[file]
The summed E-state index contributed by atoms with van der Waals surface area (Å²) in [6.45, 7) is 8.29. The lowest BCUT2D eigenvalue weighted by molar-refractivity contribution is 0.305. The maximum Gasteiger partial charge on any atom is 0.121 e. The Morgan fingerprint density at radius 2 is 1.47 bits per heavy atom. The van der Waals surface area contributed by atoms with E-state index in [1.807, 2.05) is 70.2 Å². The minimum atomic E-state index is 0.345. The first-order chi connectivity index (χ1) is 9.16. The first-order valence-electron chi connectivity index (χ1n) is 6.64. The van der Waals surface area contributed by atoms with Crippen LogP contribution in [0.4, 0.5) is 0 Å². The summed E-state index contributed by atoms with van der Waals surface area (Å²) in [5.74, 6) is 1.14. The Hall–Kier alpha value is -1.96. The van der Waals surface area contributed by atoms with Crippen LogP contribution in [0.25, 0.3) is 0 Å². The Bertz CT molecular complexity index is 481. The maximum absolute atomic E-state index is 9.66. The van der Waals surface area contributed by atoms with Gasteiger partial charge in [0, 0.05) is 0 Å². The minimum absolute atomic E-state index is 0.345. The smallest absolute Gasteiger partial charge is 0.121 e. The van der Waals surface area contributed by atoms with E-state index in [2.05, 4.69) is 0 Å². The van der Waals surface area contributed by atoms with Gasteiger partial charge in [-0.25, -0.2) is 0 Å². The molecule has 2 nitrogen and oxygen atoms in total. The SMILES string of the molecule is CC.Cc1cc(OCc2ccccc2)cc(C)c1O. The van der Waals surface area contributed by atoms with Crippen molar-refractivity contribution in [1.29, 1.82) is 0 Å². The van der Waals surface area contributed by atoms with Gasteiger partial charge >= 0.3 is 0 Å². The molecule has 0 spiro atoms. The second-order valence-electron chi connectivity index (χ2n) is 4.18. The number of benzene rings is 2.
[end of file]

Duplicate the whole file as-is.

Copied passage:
The summed E-state index contributed by atoms with van der Waals surface area (Å²) in [6.45, 7) is 8.29. The lowest BCUT2D eigenvalue weighted by molar-refractivity contribution is 0.305. The maximum Gasteiger partial charge on any atom is 0.121 e. The Morgan fingerprint density at radius 2 is 1.47 bits per heavy atom. The van der Waals surface area contributed by atoms with E-state index in [1.807, 2.05) is 70.2 Å². The minimum atomic E-state index is 0.345. The first-order chi connectivity index (χ1) is 9.16. The first-order valence-electron chi connectivity index (χ1n) is 6.64. The van der Waals surface area contributed by atoms with Crippen LogP contribution in [0.4, 0.5) is 0 Å². The summed E-state index contributed by atoms with van der Waals surface area (Å²) in [5.74, 6) is 1.14. The Hall–Kier alpha value is -1.96. The van der Waals surface area contributed by atoms with Crippen LogP contribution in [0.25, 0.3) is 0 Å². The Bertz CT molecular complexity index is 481. The maximum absolute atomic E-state index is 9.66. The van der Waals surface area contributed by atoms with Gasteiger partial charge in [0, 0.05) is 0 Å². The minimum absolute atomic E-state index is 0.345. The smallest absolute Gasteiger partial charge is 0.121 e. The van der Waals surface area contributed by atoms with E-state index in [2.05, 4.69) is 0 Å². The van der Waals surface area contributed by atoms with Gasteiger partial charge in [-0.25, -0.2) is 0 Å². The molecule has 2 nitrogen and oxygen atoms in total. The SMILES string of the molecule is CC.Cc1cc(OCc2ccccc2)cc(C)c1O. The van der Waals surface area contributed by atoms with Crippen molar-refractivity contribution in [1.29, 1.82) is 0 Å². The van der Waals surface area contributed by atoms with Gasteiger partial charge >= 0.3 is 0 Å². The molecule has 0 spiro atoms. The second-order valence-electron chi connectivity index (χ2n) is 4.18. The number of benzene rings is 2.